'Secret Sauce': Debut Broadcasting hopes investors smell what it's cookin'
Nashville-based Debut Broadcasting Corporation now operates a batch of small-market radio stations and says it has exclusive rights to negotiate purchases of 16 additional properties.
In the current environment, however, the not-yet profitable company – which went public via a reverse merger less than a year ago – is having trouble attracting capital to pay for its roll-up strategy.
Debut's under-funded gameplan is straightforward enough: Borrow automation, syndication and consolidation techniques from such giants as Clear Channel (which has 1,200 stations), and apply them in out-of-favor small and medium markets in the South.
However, during an interview Friday with VNC, Debut CEO Steve Ludwig acknowledged the obvious -- his rollup strategy "relies on pretty consistent access to capital." As he recently told his shareholders, "the company at this point has developed the infrastructure to be able to absorb very rapid growth...," but the nation's credit crunch has "slowed our efforts in that regard."
Ludwig would like some help from the company's stock, but he told VNC, "I don't think there's enough of a float." Debut's reverse merger left the company with 19.8 million shares outstanding. The stock is about 48 percent held by insiders.
At this morning's opening, the OTC Bulletin Board indicated little if any activity around DBTB, with a share pegged at 50 cents. Just three weeks ago, DBTB hit its 52-week low of 27 cents.
How will 37-year-old Ludwig fund operations and buy 16 more stations? Thus far, Ludwig said, acquisitions have been supported by a combination of commercial loans, equity for former owners and "sellers' paper."
Meanwhile, Debut's first-quarter net revenue was down 46 percent from the holiday-rich fourth quarter; and, Debut posted a $212,000 operating loss in the same period.
On the bright side, first-quarter net revenue of $451,000 was up 41 percent over the same period year-earlier. Ludwig attributes the increase mainly to closer supervision of Debut's field sales force. He projects $6 million annual revenue.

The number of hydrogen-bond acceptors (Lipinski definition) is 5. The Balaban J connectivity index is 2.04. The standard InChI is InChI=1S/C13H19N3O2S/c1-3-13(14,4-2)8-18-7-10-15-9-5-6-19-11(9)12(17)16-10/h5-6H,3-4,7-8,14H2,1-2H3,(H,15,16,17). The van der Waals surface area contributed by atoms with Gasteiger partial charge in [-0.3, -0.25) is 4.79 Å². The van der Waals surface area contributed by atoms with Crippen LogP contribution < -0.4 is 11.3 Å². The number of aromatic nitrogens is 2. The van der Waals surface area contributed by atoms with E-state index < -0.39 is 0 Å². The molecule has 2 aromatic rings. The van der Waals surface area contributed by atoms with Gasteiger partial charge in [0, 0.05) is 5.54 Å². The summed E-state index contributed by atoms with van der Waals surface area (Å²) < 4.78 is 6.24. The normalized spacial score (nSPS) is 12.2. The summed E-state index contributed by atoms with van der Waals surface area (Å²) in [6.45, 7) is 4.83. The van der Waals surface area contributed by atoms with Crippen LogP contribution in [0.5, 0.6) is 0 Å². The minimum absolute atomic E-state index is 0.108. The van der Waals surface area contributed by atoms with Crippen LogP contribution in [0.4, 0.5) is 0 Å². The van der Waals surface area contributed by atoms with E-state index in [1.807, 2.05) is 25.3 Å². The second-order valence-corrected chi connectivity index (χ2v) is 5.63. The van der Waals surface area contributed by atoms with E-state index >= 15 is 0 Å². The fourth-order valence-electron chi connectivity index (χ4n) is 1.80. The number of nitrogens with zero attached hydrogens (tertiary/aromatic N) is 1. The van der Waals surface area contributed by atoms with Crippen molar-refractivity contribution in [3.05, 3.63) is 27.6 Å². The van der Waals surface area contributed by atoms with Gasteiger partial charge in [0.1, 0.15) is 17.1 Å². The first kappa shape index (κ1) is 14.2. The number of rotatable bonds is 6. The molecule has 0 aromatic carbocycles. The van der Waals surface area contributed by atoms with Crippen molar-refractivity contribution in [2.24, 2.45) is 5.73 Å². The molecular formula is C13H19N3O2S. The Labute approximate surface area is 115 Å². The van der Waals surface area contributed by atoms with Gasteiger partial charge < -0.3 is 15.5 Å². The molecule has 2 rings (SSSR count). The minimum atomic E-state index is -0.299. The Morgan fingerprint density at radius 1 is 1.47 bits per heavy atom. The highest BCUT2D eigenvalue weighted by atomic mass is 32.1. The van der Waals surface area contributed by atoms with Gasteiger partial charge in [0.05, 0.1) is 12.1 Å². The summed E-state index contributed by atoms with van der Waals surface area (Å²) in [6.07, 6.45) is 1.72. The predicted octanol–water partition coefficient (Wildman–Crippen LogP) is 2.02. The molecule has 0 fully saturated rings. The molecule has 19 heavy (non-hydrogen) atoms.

Particularly given the economic backdrop, saving Ludwig's "Super-Regional Cluster" strategy will continue to depend on cutting costs and improving efficiency.
Beyond cutting people costs, Ludwig insists that "the 'secret sauce' in the whole company here is the synergy we get."
Ludwig sees Debut's leverage in its four interwoven divisions. First, there's Debut Broadcasting, the acquisitions-minded parent company that is finalizing acquisitions of the latst of a total seven Mississippi stations. Second: Debut's Impact Radio Network division syndicates nearly 20 programs for 1,400 U.S. and Canadian radio stations.
A third unit, Impact Media Studios, produces audio, video and Internet, texting and other new-media content for use throughout the network. And, a fourth Debut component -- The Marketing Group -- is the broadcast marketing and promotion company that Ludwig co-founded nine years ago.
Debut's investor-relations consultant, Utah-based David Politis said during a Friday interview that Debut is "still trying to find its legs as far as attracting new investors."
He explained that Debut's challenge is heightened by the fact that Debut became public via a reverse merger, a transaction he said leaves the surviving company with no "story" of its own.
Such mergers also leave a muddled identity trail: Debut's merger partner was California News Tech, originally founded as NewSurfer.com Corporation. CNT also had a subsidiary that held all the company's assets, Media Sentiment Inc., which Debut sold after the merger.
Politis expressed confidence Debut's story is coming into focus, centered around Debut's strategy for becoming a "media and entertainment company," and not "just a radio company."